DUESSELDORF, Germany—A recent restructuring move by BASF S.E. will help the chemical company attend to customers and improve efficiency, according to Martin Jung, president of performance materials.
Launched to enable themes such as cocreation and empowering the future, the "small revolution" involves a decentralization process, which will give business units greater authority over functions such as human resources, engineering, finance and procurement.
"In the past, we very much believed in keeping our functions central," Jung said. "And these functions were serving all the diverse businesses of BASF."
The old structure, however, did not allow for the level of differentiation BASF needed for its businesses.
The move will see "a couple of thousands" of employees from central functions moved into individual businesses, Jung said.
"One of the big topics for BASF is to refocus on customer centricity. BASF has a huge variety of businesses, from crackers all the way to downstream businesses like ours. These operations require different levels of customer centricity," Jung said.
A prime example of cooperation with customers, said Juergen Becky, head of BASF's performance materials Europe business unit, is the VisionVenture campervan, which was launched last month by German recreational vehicle maker Hymer GmbH and uses more than 20 different BASF materials.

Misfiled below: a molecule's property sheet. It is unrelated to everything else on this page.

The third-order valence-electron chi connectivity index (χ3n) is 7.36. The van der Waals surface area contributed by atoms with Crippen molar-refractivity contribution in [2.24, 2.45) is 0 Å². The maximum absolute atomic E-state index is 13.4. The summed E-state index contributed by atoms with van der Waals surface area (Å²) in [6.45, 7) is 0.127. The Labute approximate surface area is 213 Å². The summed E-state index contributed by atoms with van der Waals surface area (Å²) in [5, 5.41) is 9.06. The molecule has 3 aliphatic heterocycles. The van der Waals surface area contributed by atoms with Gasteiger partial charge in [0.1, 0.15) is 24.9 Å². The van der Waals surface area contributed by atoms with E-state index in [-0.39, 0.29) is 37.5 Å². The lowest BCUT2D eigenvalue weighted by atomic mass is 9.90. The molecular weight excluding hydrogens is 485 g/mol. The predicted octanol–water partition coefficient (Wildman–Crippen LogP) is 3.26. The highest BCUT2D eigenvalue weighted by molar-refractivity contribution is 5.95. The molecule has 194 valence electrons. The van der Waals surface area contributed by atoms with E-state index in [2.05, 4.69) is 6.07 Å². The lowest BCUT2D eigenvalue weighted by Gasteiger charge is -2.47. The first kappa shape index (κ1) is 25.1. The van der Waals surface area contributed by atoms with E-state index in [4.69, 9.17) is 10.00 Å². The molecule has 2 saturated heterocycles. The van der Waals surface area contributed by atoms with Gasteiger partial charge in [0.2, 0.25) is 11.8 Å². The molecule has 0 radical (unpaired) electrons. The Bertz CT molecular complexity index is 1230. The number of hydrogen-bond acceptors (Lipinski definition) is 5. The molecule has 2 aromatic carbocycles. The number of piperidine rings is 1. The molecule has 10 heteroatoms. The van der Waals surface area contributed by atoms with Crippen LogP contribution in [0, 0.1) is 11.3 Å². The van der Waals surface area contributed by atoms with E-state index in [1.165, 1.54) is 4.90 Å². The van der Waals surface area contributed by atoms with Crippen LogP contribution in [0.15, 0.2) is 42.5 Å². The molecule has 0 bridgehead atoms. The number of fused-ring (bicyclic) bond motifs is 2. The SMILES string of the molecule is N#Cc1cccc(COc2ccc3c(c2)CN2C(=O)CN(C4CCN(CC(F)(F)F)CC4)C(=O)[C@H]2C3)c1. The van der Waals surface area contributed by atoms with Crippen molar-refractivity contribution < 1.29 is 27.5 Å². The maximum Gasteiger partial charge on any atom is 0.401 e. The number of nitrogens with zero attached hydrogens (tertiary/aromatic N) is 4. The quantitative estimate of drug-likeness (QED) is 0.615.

"This is a concept that was developed together with the customer, and the point is to start from what the customer needs and developing that product together with the client," Becky said.
But the restructuring goes beyond designing and cocreating new products. The move will balance the rhythm of the business.
"If you have a shortage in the market, you have to act immediately; you have to orchestrate your supply chain, your procurement and your sales force, in a very short time and in a very coordinated manner," Jung explained.
Under the central structure, functions did not necessarily work in the same direction, meaning that responses to market developments and to customer demand were hampered.
"Today, everyone wants to have everything fast, no one wants to have an inventory, and you have to be very fast in terms of your reaction. And this is what we are trying to do here," the unit president added.
With about $8.5 billion in sales last year, the business unit represents approximately 10 percent of BASF's consolidated sales, and the size makes the process even more critical.
Jung expects the restructuring move to be completed by the end of the year, and he is ready to reap the rewards next year.
Also by the end of the year, Jung expects to complete the $1.8 billion acquisition of Solvay S.A.'s nylon business and start the integration process.
As a company with strong reputation in vertical integration, the acquisition of the Solvay business is of strategic importance as it offers BASF access to the only European production site for essential precursor adiponitrile.